President Trump formally accepted the Republican nomination for President on August 27 from the South Lawn of the White House.
Republicans put forth their central policy, contrasting with Democrats. The message was a platform recycled from 2016 promising to restore law and order in what Trump calls “mayhem” in Democrat-run cities.
To viewers of the GOP convention, it might have felt like a rerun of 2016.
Candidate Trump said in his 2016 nomination acceptance speech, “Americans watching this address tonight have seen the recent images of violence in our streets and the chaos in our communities. I have a message for all of you: the crime and violence that today afflicts our nation will soon come to an end.”
Four years later, the unrest and division haven’t been fixed under a Trump presidency.
The Trump presidency has pushed our country to a tipping point; fanning the flames of racial tensions along the way.
It was clear from night one that the GOP would dust off their 2016 war chest to attack Democratic nominee Vice President Joe Biden.
Patricia McCloskey made headlines in June when she stood from her porch with her husband Mark McCloskey and pointed loaded guns at protesters marching against racial injustice.
On Monday night, McCloskey stoked the fear of what she views would be a lawless Biden-Harris administration and went on to spew misinformation that Politifact has rated false.
McCloskey said in her speech Monday, “They’re not satisfied with spreading the chaos and violence into our communities. They want to abolish the suburbs altogether by ending single-family home zoning. This forestry zoning would bring crime, lawlessness and low-quality apartments into now thriving suburban neighborhoods.”
Trump promised to take care of the “anarchists” and promised if he wins re-election, he will be able to quell the wave of protests that have centered around systemic racism.
Completely absent from Trump’s speech was any mention that he has been the President in power amid the unrest in the country, shifting any accountability from his administration, onto the mayors of Democrat-run cities.
The Republican National Committee pre-emptively announced there wouldn’t be an official 2020 party platform. In place of a new platform, the Trump campaign re-adopted policies from 2016 that boasted candidate Trump as the “law and order” choice.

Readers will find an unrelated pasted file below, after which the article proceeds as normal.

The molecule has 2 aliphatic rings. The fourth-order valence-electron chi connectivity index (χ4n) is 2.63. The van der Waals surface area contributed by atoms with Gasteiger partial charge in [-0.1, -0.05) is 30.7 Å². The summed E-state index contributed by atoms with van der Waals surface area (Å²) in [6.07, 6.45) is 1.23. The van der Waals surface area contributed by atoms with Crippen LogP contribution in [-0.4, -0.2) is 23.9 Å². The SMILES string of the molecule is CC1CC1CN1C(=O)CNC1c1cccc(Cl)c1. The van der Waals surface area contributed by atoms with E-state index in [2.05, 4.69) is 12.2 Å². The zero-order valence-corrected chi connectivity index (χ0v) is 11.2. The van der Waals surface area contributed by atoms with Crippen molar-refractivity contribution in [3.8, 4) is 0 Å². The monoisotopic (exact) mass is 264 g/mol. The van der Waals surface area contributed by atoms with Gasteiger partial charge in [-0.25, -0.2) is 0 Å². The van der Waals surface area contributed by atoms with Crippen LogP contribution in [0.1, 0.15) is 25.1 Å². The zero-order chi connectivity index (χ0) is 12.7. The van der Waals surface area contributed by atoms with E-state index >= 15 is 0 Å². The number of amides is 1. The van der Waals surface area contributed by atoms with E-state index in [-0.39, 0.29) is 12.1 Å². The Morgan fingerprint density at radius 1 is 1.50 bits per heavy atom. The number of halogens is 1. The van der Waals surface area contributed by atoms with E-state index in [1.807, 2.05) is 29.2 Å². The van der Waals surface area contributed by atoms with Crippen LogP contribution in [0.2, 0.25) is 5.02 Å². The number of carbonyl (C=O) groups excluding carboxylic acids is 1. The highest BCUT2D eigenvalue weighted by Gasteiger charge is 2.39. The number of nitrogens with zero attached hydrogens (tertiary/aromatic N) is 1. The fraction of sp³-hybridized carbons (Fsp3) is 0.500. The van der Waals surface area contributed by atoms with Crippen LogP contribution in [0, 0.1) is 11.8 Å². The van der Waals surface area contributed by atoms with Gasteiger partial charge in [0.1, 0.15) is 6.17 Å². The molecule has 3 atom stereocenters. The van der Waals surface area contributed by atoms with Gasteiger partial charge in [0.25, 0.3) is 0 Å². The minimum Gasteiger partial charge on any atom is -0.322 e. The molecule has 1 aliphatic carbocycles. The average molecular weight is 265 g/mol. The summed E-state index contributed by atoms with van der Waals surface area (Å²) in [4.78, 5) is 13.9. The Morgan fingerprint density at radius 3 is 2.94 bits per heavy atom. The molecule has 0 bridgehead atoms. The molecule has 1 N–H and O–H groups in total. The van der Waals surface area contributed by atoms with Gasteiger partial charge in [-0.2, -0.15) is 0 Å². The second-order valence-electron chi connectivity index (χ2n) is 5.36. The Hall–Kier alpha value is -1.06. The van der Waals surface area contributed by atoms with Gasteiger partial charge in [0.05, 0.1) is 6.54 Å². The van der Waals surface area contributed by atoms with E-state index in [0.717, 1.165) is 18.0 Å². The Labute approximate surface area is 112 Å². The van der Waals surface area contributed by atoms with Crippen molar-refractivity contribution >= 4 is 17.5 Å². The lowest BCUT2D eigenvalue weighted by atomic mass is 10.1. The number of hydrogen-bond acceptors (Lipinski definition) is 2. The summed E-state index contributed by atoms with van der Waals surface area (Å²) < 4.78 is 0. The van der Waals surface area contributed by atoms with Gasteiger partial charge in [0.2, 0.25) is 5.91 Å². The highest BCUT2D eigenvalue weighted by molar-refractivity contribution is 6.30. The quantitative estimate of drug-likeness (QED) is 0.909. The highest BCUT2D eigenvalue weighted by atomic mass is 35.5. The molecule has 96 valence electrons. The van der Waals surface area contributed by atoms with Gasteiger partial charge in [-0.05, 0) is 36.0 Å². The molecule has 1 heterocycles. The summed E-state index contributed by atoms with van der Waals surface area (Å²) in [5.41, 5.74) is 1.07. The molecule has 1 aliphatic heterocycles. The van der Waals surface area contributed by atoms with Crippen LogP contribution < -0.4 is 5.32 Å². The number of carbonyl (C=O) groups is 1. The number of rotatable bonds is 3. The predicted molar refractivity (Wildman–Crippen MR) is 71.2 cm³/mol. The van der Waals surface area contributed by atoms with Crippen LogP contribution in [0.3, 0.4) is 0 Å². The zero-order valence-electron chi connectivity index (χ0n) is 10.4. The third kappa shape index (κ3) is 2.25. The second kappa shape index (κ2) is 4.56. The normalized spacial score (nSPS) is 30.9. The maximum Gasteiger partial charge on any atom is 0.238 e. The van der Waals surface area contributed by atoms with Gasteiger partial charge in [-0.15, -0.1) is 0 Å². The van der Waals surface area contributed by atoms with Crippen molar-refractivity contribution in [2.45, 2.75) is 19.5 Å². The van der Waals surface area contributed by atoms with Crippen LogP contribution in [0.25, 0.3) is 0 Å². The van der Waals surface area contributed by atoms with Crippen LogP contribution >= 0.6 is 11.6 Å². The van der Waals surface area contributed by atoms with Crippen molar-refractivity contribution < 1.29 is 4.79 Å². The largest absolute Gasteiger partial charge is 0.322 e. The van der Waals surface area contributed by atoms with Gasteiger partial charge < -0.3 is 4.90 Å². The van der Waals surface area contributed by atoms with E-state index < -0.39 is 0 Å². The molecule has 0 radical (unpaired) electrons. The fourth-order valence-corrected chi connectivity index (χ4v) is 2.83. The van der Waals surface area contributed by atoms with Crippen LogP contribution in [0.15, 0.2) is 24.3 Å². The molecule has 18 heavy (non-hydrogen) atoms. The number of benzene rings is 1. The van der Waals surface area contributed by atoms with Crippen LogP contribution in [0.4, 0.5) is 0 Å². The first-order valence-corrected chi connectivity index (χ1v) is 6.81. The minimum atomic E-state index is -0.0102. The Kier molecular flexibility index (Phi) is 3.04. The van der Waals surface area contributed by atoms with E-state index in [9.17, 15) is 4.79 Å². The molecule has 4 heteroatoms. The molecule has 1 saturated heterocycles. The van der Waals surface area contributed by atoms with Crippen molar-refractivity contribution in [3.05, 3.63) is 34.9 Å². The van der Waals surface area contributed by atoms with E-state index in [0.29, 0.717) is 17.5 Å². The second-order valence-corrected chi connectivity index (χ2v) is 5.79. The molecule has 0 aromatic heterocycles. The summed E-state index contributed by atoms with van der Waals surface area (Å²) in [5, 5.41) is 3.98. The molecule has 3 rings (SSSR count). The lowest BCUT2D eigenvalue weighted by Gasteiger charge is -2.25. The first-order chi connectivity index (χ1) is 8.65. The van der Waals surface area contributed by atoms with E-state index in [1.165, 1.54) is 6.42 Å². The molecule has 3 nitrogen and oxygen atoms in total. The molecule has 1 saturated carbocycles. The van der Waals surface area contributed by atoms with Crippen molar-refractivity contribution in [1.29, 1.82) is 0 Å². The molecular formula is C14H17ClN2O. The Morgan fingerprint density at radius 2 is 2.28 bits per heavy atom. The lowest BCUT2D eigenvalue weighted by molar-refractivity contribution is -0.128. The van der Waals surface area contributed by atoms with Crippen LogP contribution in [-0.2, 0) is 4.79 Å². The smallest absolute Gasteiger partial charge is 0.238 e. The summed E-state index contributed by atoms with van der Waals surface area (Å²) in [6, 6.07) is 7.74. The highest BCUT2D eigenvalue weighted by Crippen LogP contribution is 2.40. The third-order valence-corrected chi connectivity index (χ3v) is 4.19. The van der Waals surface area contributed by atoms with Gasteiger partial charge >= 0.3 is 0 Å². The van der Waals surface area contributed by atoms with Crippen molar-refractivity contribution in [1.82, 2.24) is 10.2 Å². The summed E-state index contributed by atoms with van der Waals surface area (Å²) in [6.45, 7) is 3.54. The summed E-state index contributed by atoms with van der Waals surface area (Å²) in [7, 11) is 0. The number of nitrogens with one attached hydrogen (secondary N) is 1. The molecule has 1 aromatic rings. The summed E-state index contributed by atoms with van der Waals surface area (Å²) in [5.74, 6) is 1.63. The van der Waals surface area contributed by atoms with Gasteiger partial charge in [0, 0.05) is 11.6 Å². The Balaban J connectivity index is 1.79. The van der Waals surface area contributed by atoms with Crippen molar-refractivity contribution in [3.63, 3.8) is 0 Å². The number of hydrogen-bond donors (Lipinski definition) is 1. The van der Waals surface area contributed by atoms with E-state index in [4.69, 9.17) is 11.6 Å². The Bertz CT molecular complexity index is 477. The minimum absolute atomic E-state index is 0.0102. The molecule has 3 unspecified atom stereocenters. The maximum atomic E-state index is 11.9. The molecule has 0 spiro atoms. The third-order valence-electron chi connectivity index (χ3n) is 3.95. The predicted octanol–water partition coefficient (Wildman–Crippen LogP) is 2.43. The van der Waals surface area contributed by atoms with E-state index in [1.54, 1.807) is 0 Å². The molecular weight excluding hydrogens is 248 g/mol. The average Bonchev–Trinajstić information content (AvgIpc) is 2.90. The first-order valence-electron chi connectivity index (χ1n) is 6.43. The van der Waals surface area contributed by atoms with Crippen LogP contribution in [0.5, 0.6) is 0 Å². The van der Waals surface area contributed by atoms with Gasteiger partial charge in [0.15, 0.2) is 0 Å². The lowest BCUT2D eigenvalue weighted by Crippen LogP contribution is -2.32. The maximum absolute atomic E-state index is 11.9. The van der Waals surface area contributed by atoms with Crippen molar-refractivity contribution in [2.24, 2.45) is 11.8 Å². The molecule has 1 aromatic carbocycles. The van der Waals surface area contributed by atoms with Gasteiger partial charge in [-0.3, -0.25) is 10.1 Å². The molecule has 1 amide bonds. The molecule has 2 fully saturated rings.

The Republican National Convention became the epicenter of misinformation, culture wars, controversy and division as the country remained reeling from the brutal shooting of Jacob Blake by police on the eve of the convention.
The GOP case in its totality by the end of the week would add up to a hypothetical, dystopian fantasyland where protesters invade the suburbs and burn down America.
On the merits of their argument, you would think that Biden was president today. You might forget the unrest, and trauma facing Americans today is in Trump’s America.
The irony was a cloud that overshadowed the Trump campaign’s argument the entire week.
Republicans strategically conflated the legitimate and overdue demand for justice with the violence and looting that has been condemned by the Biden-Harris campaign.
As Trump spoke for 70 minutes from The White House, he echoed almost every speech that preceded his remarks. “This election will decide whether we will defend the American way of life or whether we will allow a radical movement to completely dismantle and destroy it”, Trump said in his speech.
Trump continued to say that electing Biden would mean “the radical left will defund police departments all across America.”
Biden has said he opposes defunding the police.
The Trump-Pence campaign is promising the same thing to the American people. They are promising the civil unrest that has plagued our nation their entire first term and culminated in a summer of protests, would be solved by their re-election.
Vice President Mike Pence ended his nomination acceptance speech promising that they “will make America great again, again.” Four years later, the Trump-Pence campaign is asking the same thing of the American people — give them a chance to restore law and order to the country.
Jayne Yutig is a junior studying journalism. Follow her on Twitter @jayneyutig.